The recent media attention that Fox News personality Brit Hume drew for himself by suggesting that Tiger Woods find his way out of his current marital and image problems by converting from Buddhism to Christianity, because Christianity offers a “better” (perhaps easier) form of forgiveness, has gotten me thinking about salvation and atonement. Particularly, it has begun me thinking about how many religious traditions try to “advertise” their faiths as offering some kind of practical benefits… and even, as in this case, suggesting that one can “trade up” to a religion that better suits your needs.
In other words, it is the promotion of these religious traditions as commodities.
It is not surprising that this is a factor in how we relate to religion in our current American culture. We are so formed by capitalism that there are few parts of our lives that escape from its ideology. We see this trend of “Join our religion for what it can do for you” not just in the kind of Evangelical Christianity that Hume is professing, but also in schools of Yoga that focus on how that faith practice will give you “six-pack abs”, or schools of Buddhism that offer to help solve emotional and psychological problems. We see it in Christian churches of the prosperity gospel, which tout that belief will lead to worldly gains. We see it in schools of Islam that offer fantastic rewards in the afterlife for sacrifice in this life. We even see it in Unitarian Universalism, when we put together ad campaigns detailing the wonderful benefits of liberal religious community, rather than the commitment to giving a gift to the world by leading a prophetic life.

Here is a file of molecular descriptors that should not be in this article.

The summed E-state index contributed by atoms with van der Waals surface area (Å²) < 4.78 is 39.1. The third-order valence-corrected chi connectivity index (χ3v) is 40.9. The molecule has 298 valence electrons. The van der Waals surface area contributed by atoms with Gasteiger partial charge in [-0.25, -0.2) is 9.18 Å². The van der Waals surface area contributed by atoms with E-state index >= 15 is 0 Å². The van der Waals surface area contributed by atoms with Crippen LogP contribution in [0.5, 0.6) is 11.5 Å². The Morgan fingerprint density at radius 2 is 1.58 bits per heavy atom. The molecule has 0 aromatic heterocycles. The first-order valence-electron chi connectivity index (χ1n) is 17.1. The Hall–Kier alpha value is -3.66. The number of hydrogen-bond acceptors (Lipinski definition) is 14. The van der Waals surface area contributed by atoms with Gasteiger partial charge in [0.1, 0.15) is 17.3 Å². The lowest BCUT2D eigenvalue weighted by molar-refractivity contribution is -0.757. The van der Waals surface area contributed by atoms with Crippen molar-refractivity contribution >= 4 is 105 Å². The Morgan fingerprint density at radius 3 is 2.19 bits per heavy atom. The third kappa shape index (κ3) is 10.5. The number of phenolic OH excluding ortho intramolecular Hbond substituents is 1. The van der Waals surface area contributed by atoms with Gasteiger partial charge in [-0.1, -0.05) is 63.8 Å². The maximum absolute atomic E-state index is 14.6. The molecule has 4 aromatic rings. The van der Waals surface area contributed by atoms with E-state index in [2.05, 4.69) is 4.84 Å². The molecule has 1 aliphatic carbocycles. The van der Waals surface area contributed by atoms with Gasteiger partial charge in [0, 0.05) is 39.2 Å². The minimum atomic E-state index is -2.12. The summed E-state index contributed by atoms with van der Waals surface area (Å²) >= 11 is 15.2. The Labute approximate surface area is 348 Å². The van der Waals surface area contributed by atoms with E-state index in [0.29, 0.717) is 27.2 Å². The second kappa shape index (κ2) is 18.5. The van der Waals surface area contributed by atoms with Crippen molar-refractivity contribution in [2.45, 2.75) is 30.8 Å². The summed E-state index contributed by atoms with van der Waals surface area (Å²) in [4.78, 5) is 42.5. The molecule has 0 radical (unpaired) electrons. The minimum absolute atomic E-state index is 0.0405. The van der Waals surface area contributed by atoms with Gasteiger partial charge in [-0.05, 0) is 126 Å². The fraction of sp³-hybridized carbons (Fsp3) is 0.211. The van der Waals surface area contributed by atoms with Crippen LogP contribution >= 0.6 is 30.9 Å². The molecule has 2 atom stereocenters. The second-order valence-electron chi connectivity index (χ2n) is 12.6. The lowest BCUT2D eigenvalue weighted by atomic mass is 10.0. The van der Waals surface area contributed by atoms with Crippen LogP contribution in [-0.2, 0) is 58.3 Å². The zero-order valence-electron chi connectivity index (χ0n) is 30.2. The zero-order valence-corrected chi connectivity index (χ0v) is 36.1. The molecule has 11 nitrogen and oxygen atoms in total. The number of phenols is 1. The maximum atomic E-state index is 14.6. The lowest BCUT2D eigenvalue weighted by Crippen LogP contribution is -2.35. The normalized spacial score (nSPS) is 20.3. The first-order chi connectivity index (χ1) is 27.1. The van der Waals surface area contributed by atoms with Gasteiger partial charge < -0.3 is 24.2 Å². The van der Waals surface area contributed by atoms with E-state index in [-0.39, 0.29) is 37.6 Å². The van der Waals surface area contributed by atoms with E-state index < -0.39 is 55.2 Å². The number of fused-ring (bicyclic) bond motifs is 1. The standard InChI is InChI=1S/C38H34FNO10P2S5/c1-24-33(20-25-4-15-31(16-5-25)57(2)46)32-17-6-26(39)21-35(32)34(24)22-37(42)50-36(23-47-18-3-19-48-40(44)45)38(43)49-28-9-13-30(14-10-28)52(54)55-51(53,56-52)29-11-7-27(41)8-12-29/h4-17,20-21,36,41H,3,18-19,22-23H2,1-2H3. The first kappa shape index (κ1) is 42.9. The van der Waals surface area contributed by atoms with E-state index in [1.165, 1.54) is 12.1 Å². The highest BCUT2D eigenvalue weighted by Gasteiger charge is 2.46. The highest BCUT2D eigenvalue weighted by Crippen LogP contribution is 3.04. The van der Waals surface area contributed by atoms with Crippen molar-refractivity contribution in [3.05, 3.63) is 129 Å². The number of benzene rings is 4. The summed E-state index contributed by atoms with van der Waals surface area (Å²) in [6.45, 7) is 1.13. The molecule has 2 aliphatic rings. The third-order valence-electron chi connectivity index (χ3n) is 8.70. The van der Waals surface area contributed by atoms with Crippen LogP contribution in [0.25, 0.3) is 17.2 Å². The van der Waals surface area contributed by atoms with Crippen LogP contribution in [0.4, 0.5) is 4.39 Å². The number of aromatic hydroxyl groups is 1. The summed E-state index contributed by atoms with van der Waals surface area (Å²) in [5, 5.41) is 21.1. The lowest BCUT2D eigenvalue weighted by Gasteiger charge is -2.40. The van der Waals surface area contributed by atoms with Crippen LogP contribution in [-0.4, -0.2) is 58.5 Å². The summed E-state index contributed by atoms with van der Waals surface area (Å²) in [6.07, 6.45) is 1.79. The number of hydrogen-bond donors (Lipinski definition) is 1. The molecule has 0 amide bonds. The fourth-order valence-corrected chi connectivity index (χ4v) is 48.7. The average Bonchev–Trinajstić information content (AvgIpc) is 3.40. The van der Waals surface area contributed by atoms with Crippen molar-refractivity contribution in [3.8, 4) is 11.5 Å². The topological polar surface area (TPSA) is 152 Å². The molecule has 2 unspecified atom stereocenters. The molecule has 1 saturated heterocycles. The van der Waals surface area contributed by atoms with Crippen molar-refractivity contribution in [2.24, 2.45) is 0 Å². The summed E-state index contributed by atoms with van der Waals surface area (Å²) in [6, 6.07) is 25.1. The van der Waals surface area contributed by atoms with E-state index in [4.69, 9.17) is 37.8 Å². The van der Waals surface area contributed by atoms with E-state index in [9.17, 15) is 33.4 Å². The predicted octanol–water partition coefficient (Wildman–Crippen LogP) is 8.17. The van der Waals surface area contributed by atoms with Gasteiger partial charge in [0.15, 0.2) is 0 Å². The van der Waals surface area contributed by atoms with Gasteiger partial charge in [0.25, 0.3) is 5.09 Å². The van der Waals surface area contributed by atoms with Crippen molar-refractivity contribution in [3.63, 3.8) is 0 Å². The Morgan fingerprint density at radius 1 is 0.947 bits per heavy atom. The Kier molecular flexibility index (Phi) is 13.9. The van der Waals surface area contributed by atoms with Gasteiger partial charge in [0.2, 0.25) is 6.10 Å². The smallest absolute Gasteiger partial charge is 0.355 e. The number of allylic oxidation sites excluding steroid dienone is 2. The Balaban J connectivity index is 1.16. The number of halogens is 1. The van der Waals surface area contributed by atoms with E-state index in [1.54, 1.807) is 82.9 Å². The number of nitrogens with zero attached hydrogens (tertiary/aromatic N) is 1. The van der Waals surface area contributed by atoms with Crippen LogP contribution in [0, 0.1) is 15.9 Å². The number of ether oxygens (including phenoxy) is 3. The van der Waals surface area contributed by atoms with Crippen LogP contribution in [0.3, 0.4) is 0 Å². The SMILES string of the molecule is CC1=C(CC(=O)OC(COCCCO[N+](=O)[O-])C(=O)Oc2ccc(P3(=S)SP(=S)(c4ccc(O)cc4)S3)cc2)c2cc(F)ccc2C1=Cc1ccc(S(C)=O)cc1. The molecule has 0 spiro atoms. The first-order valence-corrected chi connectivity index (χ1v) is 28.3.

I know that in our society we have created a meme where the only form of promotion we understand is of the “What will you do for me” variety, but I believe that this form of thinking has serious effects on religious traditions that form their identity in full or in part from this kind of self-promotion. What religious tradition each of us is called to should be a matter of deep conviction, of values, and of practices that feed our souls and call us to a deeper relationship with ultimacy. When we seek to expand the call to our tradition among others, it should be for the same reasons. The primary question our religious traditions should ask of us is what we have to give, not what we want or even what we need.
I believe it is a cheapening of the message of Jesus of Nazareth when you portray the reasons why someone should become a Christian as what benefits they might reap from such a profession of faith. The Jesus I know would ask his followers what their faith called them to give, not what it calls them to take.
For it is in what we give, to others and of ourselves, that we find atonement and salvation.
Yours in Faith,